"To help mend the world is true religion."
- William Penn

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Re: "NUCULAR"

Postby piqaboo » Tue Mar 21, 2006 12:53 pm

Not a spelling error in the poem, just a phrase that caught my eye. I like the poem, and Im glad Shapley shared it.

"Won't it make you lose your wits,
Writing groats and saying grits?"
Altoid - curiously strong.
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Re: "NUCULAR"

Postby Shapley » Tue Mar 21, 2006 12:55 pm

Groats/Grits

I've always seen the breakfast food spelled grits. However, while in the south I recall at least once seeing them on the menu spelled groats. I believe they were spelled that way on the menu in the restaurant we had breakfast at while on Cape Cod, as well.

V/R
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Re: "NUCULAR"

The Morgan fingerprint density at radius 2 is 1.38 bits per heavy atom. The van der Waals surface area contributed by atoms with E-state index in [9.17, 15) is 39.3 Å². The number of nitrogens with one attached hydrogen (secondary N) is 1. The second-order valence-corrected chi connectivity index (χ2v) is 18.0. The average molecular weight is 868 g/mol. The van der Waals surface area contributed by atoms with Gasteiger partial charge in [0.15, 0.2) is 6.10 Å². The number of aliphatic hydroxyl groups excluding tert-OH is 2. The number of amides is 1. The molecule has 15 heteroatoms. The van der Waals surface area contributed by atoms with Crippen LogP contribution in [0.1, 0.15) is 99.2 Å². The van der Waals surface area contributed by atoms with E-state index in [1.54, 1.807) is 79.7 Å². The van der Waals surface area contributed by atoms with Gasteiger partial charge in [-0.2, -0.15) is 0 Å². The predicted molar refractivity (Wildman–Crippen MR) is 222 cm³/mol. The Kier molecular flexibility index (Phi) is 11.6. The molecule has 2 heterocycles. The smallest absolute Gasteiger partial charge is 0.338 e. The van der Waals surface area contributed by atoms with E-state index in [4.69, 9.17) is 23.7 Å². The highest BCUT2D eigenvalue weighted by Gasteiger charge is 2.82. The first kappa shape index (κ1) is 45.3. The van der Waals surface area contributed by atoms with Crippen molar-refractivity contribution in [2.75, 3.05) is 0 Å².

Postby Shapley » Tue Mar 21, 2006 1:01 pm

Re: nucular

This is an opinion piece, but I'll post it anyway, since it seems to be a recurring reference when researching the term:

http://www-csli.stanford.edu/~nunberg/nucular.html

I find it interesting that he points out that many people refer to 'nucular' weapons but 'nuclear' families.

V/R
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Re: "NUCULAR"

Postby Selma in Sandy Eggo » Tue Mar 21, 2006 1:01 pm

And then there's the difference between cornmeal mush and polenta. I believe it's up to about $6.95 a serving. ;)
>^..^<
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Re: "NUCULAR"

Postby Shapley » Tue Mar 21, 2006 1:47 pm

Is this one of those logic questions:

If all Grits are Groats, are all groats necessarily grits? :)
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Re: "NUCULAR"

Postby DavidS » Tue Mar 21, 2006 3:55 pm

Selma - I think the UK rendering of "kasha" is gruel.
Shap - the poem you quoted (and thank you very much, it's beautiful!) illustrates what experts have been claiming for years: The format of written English is becoming more and more similar to that of written Chinese or Ancient Egyptian, in the sense that individual characters do not correspond uniquely to phonemes, but the basic writing unit is the whole word, sort of like the Chinese or hieroglyphic ideogram.